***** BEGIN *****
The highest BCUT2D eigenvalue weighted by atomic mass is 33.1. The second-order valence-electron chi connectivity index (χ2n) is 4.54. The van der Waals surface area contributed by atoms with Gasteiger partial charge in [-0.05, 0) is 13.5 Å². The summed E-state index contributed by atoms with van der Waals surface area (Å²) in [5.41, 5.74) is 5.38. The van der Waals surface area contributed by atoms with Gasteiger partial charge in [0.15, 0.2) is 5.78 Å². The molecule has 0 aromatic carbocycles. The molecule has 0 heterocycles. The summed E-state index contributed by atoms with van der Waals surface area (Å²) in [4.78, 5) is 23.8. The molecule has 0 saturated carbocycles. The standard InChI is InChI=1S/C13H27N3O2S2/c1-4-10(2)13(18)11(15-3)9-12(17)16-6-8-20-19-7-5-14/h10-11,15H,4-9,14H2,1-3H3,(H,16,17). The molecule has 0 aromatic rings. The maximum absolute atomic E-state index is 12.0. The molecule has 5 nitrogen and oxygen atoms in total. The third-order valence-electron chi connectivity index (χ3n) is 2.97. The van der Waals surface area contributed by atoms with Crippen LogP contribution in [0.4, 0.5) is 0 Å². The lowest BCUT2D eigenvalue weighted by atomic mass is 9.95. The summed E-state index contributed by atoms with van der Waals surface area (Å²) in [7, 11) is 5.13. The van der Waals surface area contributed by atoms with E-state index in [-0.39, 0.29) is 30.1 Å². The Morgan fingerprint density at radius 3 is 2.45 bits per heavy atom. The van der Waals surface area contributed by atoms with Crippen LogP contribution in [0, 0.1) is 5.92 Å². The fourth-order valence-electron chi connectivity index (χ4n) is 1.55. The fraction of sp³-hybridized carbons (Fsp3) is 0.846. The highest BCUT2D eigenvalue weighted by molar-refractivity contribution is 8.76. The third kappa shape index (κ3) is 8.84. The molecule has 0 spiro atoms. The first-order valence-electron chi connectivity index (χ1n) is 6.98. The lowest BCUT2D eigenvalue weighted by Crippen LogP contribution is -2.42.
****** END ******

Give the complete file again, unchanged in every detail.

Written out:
The highest BCUT2D eigenvalue weighted by atomic mass is 33.1. The second-order valence-electron chi connectivity index (χ2n) is 4.54. The van der Waals surface area contributed by atoms with Gasteiger partial charge in [-0.05, 0) is 13.5 Å². The summed E-state index contributed by atoms with van der Waals surface area (Å²) in [5.41, 5.74) is 5.38. The van der Waals surface area contributed by atoms with Gasteiger partial charge in [0.15, 0.2) is 5.78 Å². The molecule has 0 aromatic carbocycles. The molecule has 0 heterocycles. The summed E-state index contributed by atoms with van der Waals surface area (Å²) in [4.78, 5) is 23.8. The molecule has 0 saturated carbocycles. The standard InChI is InChI=1S/C13H27N3O2S2/c1-4-10(2)13(18)11(15-3)9-12(17)16-6-8-20-19-7-5-14/h10-11,15H,4-9,14H2,1-3H3,(H,16,17). The molecule has 0 aromatic rings. The maximum absolute atomic E-state index is 12.0. The molecule has 5 nitrogen and oxygen atoms in total. The third-order valence-electron chi connectivity index (χ3n) is 2.97. The van der Waals surface area contributed by atoms with Crippen LogP contribution in [0.4, 0.5) is 0 Å². The lowest BCUT2D eigenvalue weighted by atomic mass is 9.95. The summed E-state index contributed by atoms with van der Waals surface area (Å²) in [7, 11) is 5.13. The van der Waals surface area contributed by atoms with E-state index in [-0.39, 0.29) is 30.1 Å². The Morgan fingerprint density at radius 3 is 2.45 bits per heavy atom. The van der Waals surface area contributed by atoms with Crippen LogP contribution in [0, 0.1) is 5.92 Å². The fourth-order valence-electron chi connectivity index (χ4n) is 1.55. The fraction of sp³-hybridized carbons (Fsp3) is 0.846. The highest BCUT2D eigenvalue weighted by molar-refractivity contribution is 8.76. The third kappa shape index (κ3) is 8.84. The molecule has 0 spiro atoms. The first-order valence-electron chi connectivity index (χ1n) is 6.98. The lowest BCUT2D eigenvalue weighted by Crippen LogP contribution is -2.42.